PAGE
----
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Explain IEEE 802.16a
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IEEE 802.16a standard does not require line- of-sight transmission. It allows use of lower frequencies (2 to 11 GHz). IEEE 802.16a can achieve a range of 50 km and data rates of over 70 Mbps.

IEEE 802.16a provides a new physical layer standard with some modifications to the the 802.16 MAC layer. Compared to the higher frequencies, the 2-to- 11-GHz range offers the opportunity to reach many more customers less expensively, though at generally lower data rates. This suggests that such services will be oriented toward individual homes or small- to medium-sized enterprises. Design of the 2-to-11-GHz physical layer is driven by the need for non-line-of- sight (NLOS) operation. This is essential to support residential applications since rooftops may be too low for a clear sight line to a BS antenna, possibly due to obstruction by trees. Therefore, significant multipath propagation must be expected. Furthermore, outdoor mounted antennas are expensive due to both hardware and installation costs.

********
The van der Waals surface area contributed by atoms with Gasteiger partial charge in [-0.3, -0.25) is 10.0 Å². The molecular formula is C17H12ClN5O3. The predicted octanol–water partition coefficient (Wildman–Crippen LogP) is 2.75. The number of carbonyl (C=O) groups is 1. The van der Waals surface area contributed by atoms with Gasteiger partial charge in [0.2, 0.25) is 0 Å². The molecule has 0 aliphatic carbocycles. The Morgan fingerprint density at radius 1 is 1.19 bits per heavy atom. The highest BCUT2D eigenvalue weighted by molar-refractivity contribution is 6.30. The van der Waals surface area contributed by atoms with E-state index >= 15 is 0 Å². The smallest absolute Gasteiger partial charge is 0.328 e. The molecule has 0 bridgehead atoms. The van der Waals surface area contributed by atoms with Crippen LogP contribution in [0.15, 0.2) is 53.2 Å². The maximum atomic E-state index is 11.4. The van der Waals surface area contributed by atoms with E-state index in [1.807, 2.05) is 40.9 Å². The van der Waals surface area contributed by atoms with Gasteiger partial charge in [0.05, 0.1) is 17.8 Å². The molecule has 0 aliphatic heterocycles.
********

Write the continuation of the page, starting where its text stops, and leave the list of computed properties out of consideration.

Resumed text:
The 802.16a standard specifies that systems implement one of three air interface specifications, each of which provides for interoperability:

  • WirelessMAN-SCa: This uses a single-carrier modulation format.

  • WirelessMAN-OFDM: This uses orthogonal frequency division multiplexing with a 256-point transform. Access is by TDMA.

  • WirelessMAN-OFDMA: This uses orthogonal frequency division multiple access with a 2048-point transform. In this system, multiple access is provided by addressing a subset of the multiple carriers to individual receivers.

IEEE 802.16a supports both TDD and FDD modes of operation, along with a range of channel bandwidths.

Fig: Data Rates Achieved at Various 802.16a Bandwidths: enter image description here

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